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Walker HK, Hall WD, Hurst JW, editors. Clinical Methods: The History, Physical, and Laboratory Examinations. 3rd edition. Boston: Butterworths; 1990.

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Clinical Methods: The History, Physical, and Laboratory Examinations. 3rd edition.

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Chapter 28Ejection Clicks

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Definition

Ejection clicks are high-pitched sounds that occur at the moment of maximal opening of the aortic or pulmonary valves. They are heard just after the first heart sound. The sounds occur in the presence of a dilated aorta or pulmonary artery or in the presence of a bicuspid or flexible stenotic aortic or pulmonary valve (Figure 28.1). Ejection clicks may also be called ejection sounds. The diastolic correlate of the ejection click is the opening snap, which occurs at maximal opening of a flexibly stenotic mitral or tricuspid valve.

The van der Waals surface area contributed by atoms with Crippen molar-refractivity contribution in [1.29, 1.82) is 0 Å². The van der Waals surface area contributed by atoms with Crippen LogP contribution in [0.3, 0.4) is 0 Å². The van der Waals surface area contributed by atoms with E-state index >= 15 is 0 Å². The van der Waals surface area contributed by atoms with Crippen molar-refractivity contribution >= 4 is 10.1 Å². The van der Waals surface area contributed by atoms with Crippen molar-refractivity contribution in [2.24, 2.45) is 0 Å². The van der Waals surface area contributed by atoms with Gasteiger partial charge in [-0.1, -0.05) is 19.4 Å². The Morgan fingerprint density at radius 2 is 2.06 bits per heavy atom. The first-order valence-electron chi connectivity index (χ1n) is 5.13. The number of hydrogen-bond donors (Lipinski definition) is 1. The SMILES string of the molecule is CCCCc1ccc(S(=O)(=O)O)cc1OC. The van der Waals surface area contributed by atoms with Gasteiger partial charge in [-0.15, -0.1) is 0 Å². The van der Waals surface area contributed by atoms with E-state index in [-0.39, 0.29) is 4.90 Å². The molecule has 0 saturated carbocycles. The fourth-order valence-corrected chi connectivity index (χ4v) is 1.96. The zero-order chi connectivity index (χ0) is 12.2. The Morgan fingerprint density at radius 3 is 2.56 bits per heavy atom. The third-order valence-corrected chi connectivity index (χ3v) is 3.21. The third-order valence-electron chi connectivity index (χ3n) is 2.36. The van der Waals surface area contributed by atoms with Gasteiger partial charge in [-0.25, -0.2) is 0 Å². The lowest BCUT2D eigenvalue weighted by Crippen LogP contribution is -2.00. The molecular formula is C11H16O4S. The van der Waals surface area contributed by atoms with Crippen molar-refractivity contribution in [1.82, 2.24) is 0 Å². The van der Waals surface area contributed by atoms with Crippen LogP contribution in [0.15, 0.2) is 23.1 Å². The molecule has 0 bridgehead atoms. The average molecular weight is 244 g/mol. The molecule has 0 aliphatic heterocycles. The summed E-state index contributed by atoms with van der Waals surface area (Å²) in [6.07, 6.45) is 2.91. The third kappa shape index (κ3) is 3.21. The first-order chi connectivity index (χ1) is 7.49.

Figure 28.1. The ejection click occurs at the moment of maximal opening of the valve.

Figure 28.1

The ejection click occurs at the moment of maximal opening of the valve.

Technique